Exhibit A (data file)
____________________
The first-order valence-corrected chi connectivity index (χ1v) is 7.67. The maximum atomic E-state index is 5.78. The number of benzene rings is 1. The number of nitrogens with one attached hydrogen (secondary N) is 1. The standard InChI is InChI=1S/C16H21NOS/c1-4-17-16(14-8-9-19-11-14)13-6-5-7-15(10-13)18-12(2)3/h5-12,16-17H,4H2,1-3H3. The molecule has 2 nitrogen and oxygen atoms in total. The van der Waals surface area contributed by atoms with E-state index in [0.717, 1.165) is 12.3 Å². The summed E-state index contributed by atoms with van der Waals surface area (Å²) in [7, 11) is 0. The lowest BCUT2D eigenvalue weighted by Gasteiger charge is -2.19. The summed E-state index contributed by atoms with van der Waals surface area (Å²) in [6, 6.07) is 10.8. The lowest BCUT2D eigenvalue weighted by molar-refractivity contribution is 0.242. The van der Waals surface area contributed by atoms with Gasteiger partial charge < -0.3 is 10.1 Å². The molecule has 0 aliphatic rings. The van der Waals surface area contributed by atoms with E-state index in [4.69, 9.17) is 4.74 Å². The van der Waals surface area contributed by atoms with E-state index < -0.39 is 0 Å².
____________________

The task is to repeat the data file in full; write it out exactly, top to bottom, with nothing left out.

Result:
The first-order valence-corrected chi connectivity index (χ1v) is 7.67. The maximum atomic E-state index is 5.78. The number of benzene rings is 1. The number of nitrogens with one attached hydrogen (secondary N) is 1. The standard InChI is InChI=1S/C16H21NOS/c1-4-17-16(14-8-9-19-11-14)13-6-5-7-15(10-13)18-12(2)3/h5-12,16-17H,4H2,1-3H3. The molecule has 2 nitrogen and oxygen atoms in total. The van der Waals surface area contributed by atoms with E-state index in [0.717, 1.165) is 12.3 Å². The summed E-state index contributed by atoms with van der Waals surface area (Å²) in [7, 11) is 0. The lowest BCUT2D eigenvalue weighted by Gasteiger charge is -2.19. The summed E-state index contributed by atoms with van der Waals surface area (Å²) in [6, 6.07) is 10.8. The lowest BCUT2D eigenvalue weighted by molar-refractivity contribution is 0.242. The van der Waals surface area contributed by atoms with Gasteiger partial charge < -0.3 is 10.1 Å². The molecule has 0 aliphatic rings. The van der Waals surface area contributed by atoms with E-state index in [4.69, 9.17) is 4.74 Å². The van der Waals surface area contributed by atoms with E-state index < -0.39 is 0 Å².